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What is gluten?

what-is-gluten

Gluten? We’re talking about it all the time these days, but what is gluten? Why can some people eat it and other can’t? What’s the buzz about gluten-free diets?  What’s the scoop about Celiac Disease?  What are the pros and cons about including gluten in a diet, or avoiding gluten all-together?  All great questions, right?  Today’s blog is the first in a five-part series on all-things-gluten.

To begin, what is gluten? 

In a nutshell, it’s a combination of 2 proteins found in wheat: glaiadin and glutenin. Similarly, in rye the protein is secalin, in barley it’s hordein, and in oats it’s avenins. All these proteins are  collectively referred to as “gluten.” When wheat flour is combined with water, the protein strands unwind and link together to form a membrane-like network which is called gluten. All grains have endosperm, a tissue produced in seeds that are ground to make flour.  Endosperm from these grains both nourish plant embryos during germination, and more importantly affects the elasticity of dough which affects the chewiness of baked products.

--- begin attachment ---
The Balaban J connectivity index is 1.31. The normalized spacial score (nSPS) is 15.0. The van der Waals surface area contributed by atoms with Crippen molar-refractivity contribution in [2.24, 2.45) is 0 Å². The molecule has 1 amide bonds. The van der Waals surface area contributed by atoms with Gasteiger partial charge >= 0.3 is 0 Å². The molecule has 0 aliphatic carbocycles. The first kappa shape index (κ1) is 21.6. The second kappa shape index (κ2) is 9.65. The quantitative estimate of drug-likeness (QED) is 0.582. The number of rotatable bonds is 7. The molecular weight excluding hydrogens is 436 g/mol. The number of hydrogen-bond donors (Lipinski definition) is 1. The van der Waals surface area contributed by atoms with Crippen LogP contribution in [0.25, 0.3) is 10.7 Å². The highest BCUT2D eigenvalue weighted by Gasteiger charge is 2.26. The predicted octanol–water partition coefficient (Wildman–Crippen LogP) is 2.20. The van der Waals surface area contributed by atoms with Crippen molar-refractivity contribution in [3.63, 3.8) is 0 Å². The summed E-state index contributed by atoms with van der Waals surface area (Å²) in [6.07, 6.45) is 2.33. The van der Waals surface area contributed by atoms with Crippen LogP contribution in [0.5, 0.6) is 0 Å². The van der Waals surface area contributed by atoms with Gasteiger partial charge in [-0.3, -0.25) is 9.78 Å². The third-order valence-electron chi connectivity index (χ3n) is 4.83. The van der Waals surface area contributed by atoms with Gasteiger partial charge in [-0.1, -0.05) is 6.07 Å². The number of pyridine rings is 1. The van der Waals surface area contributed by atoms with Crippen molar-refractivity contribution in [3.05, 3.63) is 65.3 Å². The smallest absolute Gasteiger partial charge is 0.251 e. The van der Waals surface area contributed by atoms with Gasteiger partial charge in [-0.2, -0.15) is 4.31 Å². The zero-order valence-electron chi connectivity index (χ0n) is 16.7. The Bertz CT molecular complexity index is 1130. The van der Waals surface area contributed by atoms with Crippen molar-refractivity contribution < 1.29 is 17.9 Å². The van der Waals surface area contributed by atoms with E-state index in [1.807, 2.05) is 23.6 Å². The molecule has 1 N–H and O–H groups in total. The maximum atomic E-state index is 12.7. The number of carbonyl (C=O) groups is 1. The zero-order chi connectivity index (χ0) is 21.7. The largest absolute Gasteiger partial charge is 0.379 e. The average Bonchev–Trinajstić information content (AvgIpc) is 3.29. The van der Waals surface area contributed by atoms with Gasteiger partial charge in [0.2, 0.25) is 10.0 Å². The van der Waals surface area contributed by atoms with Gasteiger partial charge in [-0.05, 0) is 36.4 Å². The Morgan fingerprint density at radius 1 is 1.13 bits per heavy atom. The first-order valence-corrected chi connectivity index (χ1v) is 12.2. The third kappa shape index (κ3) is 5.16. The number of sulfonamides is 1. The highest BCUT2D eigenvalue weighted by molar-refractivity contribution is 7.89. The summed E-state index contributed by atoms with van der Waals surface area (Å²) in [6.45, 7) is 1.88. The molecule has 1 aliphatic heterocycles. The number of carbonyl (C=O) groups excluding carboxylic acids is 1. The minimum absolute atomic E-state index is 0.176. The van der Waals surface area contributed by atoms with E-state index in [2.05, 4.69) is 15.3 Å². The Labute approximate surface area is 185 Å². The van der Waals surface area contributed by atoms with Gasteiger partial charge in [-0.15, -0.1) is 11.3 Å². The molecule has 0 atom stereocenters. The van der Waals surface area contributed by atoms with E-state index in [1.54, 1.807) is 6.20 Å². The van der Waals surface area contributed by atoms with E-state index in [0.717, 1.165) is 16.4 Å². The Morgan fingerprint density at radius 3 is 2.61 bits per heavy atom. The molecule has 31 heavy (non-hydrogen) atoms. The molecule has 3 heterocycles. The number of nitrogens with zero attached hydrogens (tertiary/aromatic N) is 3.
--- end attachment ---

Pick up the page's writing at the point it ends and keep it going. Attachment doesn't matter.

Gluten helps foods maintain its shape, acting as sort of a ‘glue’ or binding agent that holds food together. Gluten can be found in many types of foods as follows:

Wheat is commonly found in:

  • breads;
  • baked goods;
  • soups;
  • pasta;
  • cereals;
  • sauces;
  • salad dressings.

And, derivatives of wheat such as:

  • wheatberries;
  • durum;
  • emmer;
  • semolina;
  • spelt;
  • farina;
  • farro;
  • graham;
  • einkorn wheat.

Barley is commonly found in:

  • malt (malted barley flour, milk, milkshakes, extract, syrup, flavoring, vinegar);
  • food coloring;
  • soups;
  • beer;
  • Brewer’s Yeast.

Rye is commonly found in:

  • rye bread, such as pumpernickel;
  • rye beer;
  • cereals.

So, gluten is in a lot of different foods. Read the labels, and be mindful of how much gluten is in food.

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